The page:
Canine monocytic ehrlichiosis (CME), previously known as canine rickettsiosis, canine hemorrhagic fever, tracker dog disease, canine tick typhus, Nairobi bleeding disorder, and tropical canine pancytopenia, is a tick-borne disease caused by rickettsia Ehrlichia canis, a small Gram-negative, coccoid bacterium. Ehrlichia canis is transmitted by the brown dog-tick Rhipicephalus sanguineus. The disease has been reported to occur in Asia, Africa, Europe, and America. To date, no effective vaccine has been developed and tick control remains the most effective preventive measure.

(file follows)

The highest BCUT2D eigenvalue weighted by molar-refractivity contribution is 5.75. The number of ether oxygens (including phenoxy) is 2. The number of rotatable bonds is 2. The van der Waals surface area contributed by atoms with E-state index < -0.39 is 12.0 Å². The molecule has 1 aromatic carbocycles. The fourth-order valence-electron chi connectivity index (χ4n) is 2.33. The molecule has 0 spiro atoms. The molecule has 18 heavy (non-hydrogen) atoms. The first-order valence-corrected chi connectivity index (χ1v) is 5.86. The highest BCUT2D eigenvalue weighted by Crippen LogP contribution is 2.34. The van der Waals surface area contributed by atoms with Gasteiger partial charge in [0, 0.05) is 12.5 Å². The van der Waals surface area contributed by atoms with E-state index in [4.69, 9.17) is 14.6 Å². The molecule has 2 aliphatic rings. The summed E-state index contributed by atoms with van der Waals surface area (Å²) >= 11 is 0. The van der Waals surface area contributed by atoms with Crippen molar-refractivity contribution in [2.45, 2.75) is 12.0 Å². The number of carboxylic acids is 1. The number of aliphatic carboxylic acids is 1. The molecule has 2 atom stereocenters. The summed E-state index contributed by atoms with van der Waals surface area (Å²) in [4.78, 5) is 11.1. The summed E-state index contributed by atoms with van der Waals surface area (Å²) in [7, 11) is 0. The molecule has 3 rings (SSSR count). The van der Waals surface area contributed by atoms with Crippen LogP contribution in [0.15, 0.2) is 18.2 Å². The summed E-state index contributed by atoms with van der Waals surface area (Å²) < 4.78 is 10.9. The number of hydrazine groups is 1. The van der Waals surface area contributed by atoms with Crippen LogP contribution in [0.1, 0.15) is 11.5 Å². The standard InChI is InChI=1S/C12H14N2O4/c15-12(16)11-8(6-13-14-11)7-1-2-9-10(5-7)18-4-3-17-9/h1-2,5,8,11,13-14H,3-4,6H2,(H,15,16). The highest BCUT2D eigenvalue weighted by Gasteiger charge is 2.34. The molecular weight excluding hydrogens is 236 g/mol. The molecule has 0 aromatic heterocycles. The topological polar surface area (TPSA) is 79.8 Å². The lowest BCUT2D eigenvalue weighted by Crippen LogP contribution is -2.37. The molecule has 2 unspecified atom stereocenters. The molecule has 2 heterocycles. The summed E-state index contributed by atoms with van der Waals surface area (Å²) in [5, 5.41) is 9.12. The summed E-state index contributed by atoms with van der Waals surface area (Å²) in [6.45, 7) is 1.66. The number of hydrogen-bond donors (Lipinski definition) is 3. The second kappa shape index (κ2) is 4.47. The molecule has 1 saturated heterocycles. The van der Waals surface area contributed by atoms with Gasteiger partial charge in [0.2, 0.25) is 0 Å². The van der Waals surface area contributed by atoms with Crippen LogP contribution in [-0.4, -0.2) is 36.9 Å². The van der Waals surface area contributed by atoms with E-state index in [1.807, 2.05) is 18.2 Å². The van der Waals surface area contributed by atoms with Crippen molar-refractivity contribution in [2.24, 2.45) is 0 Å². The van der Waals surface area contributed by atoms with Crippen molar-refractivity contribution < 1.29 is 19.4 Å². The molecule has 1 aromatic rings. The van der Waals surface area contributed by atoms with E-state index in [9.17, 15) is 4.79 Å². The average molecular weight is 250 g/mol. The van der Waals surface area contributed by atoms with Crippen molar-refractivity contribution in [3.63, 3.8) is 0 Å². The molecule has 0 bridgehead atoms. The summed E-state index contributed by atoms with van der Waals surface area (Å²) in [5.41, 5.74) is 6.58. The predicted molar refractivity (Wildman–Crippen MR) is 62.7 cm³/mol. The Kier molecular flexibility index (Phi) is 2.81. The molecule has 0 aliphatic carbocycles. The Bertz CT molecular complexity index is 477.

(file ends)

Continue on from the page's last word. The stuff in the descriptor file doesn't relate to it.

The course of ehrlichiosis can be divided into three phases: acute, subclinical, and chronic, each one being characterized by specific signs. Signs of the acute phase may include depression, lethargy, fever, enlarged lymph nodes, and occasional bleeding under skin and in the internal eye that may result in retinal detachment and blindness. Other clinical signs may include vomiting, clear or pus-filled discharge form the eyes and nose, lameness, loss of movement coordination, and difficulty breathing.